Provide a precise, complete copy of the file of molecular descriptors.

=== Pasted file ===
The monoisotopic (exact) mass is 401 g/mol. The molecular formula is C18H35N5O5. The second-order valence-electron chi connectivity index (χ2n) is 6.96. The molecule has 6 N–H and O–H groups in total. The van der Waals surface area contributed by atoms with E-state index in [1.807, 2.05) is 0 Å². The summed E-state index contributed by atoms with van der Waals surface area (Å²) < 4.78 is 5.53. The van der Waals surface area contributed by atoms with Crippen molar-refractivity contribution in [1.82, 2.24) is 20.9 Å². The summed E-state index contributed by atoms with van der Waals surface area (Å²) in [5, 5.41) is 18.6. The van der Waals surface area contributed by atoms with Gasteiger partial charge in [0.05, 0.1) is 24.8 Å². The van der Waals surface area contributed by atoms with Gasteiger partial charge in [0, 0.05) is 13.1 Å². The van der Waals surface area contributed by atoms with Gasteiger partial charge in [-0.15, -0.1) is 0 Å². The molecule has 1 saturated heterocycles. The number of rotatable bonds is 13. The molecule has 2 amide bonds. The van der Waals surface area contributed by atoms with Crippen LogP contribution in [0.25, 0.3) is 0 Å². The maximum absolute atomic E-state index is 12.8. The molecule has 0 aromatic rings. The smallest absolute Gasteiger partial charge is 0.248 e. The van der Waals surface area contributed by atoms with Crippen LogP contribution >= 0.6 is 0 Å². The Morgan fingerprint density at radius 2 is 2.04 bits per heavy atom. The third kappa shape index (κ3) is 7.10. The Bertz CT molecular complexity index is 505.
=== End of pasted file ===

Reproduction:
The monoisotopic (exact) mass is 401 g/mol. The molecular formula is C18H35N5O5. The second-order valence-electron chi connectivity index (χ2n) is 6.96. The molecule has 6 N–H and O–H groups in total. The van der Waals surface area contributed by atoms with E-state index in [1.807, 2.05) is 0 Å². The summed E-state index contributed by atoms with van der Waals surface area (Å²) < 4.78 is 5.53. The van der Waals surface area contributed by atoms with Crippen molar-refractivity contribution in [1.82, 2.24) is 20.9 Å². The summed E-state index contributed by atoms with van der Waals surface area (Å²) in [5, 5.41) is 18.6. The van der Waals surface area contributed by atoms with Gasteiger partial charge in [0.05, 0.1) is 24.8 Å². The van der Waals surface area contributed by atoms with Gasteiger partial charge in [0, 0.05) is 13.1 Å². The van der Waals surface area contributed by atoms with Gasteiger partial charge in [-0.15, -0.1) is 0 Å². The molecule has 1 saturated heterocycles. The number of rotatable bonds is 13. The molecule has 2 amide bonds. The van der Waals surface area contributed by atoms with Crippen LogP contribution in [0.25, 0.3) is 0 Å². The maximum absolute atomic E-state index is 12.8. The molecule has 0 aromatic rings. The smallest absolute Gasteiger partial charge is 0.248 e. The van der Waals surface area contributed by atoms with Crippen LogP contribution >= 0.6 is 0 Å². The Morgan fingerprint density at radius 2 is 2.04 bits per heavy atom. The third kappa shape index (κ3) is 7.10. The Bertz CT molecular complexity index is 505.